Fatal Amtrak Crash Reveals Dangers Posed by Absence of Railroad Crossing Warnings & Barriers
When a collision occurs between an Amtrak train, freight train or commuter train and a car, truck or SUV, the carnage often is horrific while the injuries suffered by those in the passenger vehicle are usually life-altering or fatal. A tragic train crossing collision in Toccoa this weekend, which is about a hundred miles from Atlanta, provides a grim reminder. The deadly Amtrak crash occurred when the train T-boned the 2008 Mazda car occupied by three people from Austell, according to the Atlanta Journal-Constitution (AJC).
The devastation that is common when trains collide with passenger cars was apparent in this collision. The Stephens County Sheriff informed the AJC that the accident involved a 'violent crash.' According to the media report, the train was traveling at approximately 60 mph when it slammed into the Mazda and pushed the car the length of a football field. Because locomotives pull trains that weigh hundreds of tons and move at high rates of speed, decimated vehicles resulting in permanent debilitating injuries and wrongful death are the rule rather than the exception.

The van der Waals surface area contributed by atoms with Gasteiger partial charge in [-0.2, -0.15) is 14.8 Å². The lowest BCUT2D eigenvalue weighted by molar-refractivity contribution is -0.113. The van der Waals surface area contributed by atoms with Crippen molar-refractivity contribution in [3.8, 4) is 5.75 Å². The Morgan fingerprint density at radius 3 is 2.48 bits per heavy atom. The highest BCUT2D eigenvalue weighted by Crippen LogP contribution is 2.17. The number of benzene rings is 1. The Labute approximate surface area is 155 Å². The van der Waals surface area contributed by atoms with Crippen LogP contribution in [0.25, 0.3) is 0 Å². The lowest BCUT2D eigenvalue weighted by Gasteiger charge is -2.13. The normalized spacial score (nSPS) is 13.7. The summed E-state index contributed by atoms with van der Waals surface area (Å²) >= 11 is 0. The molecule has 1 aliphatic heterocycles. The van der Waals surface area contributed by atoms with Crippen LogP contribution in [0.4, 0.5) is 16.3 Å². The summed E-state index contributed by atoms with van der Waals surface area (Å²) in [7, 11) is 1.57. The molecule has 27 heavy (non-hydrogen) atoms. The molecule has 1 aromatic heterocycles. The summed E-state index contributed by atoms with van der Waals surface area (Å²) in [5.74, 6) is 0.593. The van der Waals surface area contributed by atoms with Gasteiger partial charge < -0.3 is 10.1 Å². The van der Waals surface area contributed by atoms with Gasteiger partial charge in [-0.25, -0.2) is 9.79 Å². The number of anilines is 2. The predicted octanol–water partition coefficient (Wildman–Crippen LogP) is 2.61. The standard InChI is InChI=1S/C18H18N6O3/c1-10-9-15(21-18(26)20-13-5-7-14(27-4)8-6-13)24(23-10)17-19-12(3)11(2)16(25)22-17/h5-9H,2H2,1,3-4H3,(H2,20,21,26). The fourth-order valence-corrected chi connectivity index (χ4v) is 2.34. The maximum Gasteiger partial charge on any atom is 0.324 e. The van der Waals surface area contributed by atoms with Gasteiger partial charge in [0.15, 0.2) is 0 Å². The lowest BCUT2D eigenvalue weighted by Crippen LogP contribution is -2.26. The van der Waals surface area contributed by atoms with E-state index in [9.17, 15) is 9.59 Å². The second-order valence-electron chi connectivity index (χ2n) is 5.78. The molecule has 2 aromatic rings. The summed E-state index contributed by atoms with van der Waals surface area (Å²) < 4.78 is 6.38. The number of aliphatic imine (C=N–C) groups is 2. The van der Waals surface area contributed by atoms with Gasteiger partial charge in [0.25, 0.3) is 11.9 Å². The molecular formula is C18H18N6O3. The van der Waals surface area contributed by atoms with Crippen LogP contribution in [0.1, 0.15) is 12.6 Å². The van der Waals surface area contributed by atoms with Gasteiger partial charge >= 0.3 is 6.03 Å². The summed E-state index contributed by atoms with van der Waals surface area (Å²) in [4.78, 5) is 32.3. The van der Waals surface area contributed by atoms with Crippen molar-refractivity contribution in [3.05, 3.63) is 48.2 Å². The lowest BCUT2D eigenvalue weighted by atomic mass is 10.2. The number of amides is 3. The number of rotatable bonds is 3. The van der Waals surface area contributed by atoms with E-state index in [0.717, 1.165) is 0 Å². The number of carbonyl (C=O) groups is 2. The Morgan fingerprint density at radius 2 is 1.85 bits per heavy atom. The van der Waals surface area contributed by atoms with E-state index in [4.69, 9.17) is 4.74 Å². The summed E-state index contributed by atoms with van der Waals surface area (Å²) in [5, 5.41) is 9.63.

This fatal train crash, like many such crashes, occurred at an unprotected railroad crossing that had only a stop sign in place. The train crossing lacked flashing warning lights, crossing guardrails or other forms of warning signals to alert drivers that there was a train approaching the crossing, according to the AJC. Although the cause of this train crash is still under investigation, Amtrak and other railroad companies may be held liable when they fail to take reasonable care to provide sufficient warnings and barriers at rail crossings or fail to maintain safety equipment in proper operating condition.
When railroad crossing safety equipment is present, malfunctions generally are not the consequence of mechanical failure but the result of a series of actions or inactions that might have prevented the collision. This sequence of mistakes or omissions may contain multiple forms of conduct that amount to inadequately managed systems or human error. While many people presume these types of dangerous railroad collisions are extremely rare, thousands of people die in collisions between trains and motor vehicles each year. The lion's share of these fatal train crashes occur at railroad crossings.
Although there may be factors involved in some train accidents beyond the control of the railroad company, Amtrak and other rail operators may be held financially responsible for failing to take reasonable care to protect those who must cross railroad tracks. The process of proving negligence in personal injury or wrongful death train accident lawsuit is complex because a train may take a third of a mile to come to a stop after the braking process is initiated.
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